CA1860: Avoid using 'Enumerable.Any()' extension method

Property Value
Rule ID CA1860
Title Avoid using 'Enumerable.Any()' extension method
Category Performance
Fix is breaking or non-breaking Non-breaking
Enabled by default in .NET 8 As suggestion


Enumerable.Any is called on a type that has a Length, Count, or IsEmpty property.

Rule description

To determine whether a collection type has any elements, it's more efficient and clearer to use the Length, Count, or IsEmpty (if possible) properties than to call the Enumerable.Any method.

Any(), which is an extension method, uses language integrated query (LINQ). It's more efficient to rely on the collection's own properties, and it also clarifies intent.


This rule is similar to CA1827: Do not use Count()/LongCount() when Any() can be used. However, that rule applies to the Linq Count() method, while this rule suggests using the Count property.

How to fix violations

Replace a call to Any() with a call to the collection's Length, Count, or IsEmpty property.


The following code snippet shows a violation of CA1860:

bool HasElements(string[] strings)
    return strings.Any();
Function HasElements(strings As String()) As Boolean
    Return strings.Any()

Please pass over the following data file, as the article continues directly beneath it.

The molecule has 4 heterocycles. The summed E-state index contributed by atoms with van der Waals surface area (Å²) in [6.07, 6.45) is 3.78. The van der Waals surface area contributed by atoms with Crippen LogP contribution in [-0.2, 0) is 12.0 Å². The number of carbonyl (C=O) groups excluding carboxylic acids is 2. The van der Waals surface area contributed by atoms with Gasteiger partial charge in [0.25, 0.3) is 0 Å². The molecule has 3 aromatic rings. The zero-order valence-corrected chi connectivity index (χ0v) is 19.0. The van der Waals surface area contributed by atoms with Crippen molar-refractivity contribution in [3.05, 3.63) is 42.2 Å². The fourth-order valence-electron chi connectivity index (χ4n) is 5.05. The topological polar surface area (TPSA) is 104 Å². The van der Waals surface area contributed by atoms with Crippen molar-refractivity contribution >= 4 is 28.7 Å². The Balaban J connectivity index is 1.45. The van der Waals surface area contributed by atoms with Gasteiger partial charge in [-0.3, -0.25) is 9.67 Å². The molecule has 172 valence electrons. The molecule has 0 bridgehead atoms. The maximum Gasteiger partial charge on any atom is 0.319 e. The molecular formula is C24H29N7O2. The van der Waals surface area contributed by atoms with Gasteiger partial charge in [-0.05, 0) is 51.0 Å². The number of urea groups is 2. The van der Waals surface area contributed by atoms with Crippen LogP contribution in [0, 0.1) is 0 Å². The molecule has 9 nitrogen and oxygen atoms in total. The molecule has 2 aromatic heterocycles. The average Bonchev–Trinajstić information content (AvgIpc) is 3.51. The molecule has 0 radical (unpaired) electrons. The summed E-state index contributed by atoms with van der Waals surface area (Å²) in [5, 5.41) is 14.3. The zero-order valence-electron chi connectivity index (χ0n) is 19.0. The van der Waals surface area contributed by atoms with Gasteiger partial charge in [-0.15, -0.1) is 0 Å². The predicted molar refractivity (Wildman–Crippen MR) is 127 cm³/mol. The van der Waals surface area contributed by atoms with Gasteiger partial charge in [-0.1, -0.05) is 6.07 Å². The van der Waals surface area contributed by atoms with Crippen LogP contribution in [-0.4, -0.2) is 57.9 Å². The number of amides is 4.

End Function

The following code snippet fixes the violation:

bool HasElements(string[] strings)
    return strings.Length > 0;
Function HasElements(strings As String()) As Boolean
    Return strings.Length > 0
End Function

When to suppress warnings

It's safe to suppress this warning if performance isn't a concern.

Suppress a warning

If you just want to suppress a single violation, add preprocessor directives to your source file to disable and then re-enable the rule.

#pragma warning disable CA1860
// The code that's violating the rule is on this line.
#pragma warning restore CA1860

To disable the rule for a file, folder, or project, set its severity to none in the configuration file.

dotnet_diagnostic.CA1860.severity = none

For more information, see How to suppress code analysis warnings.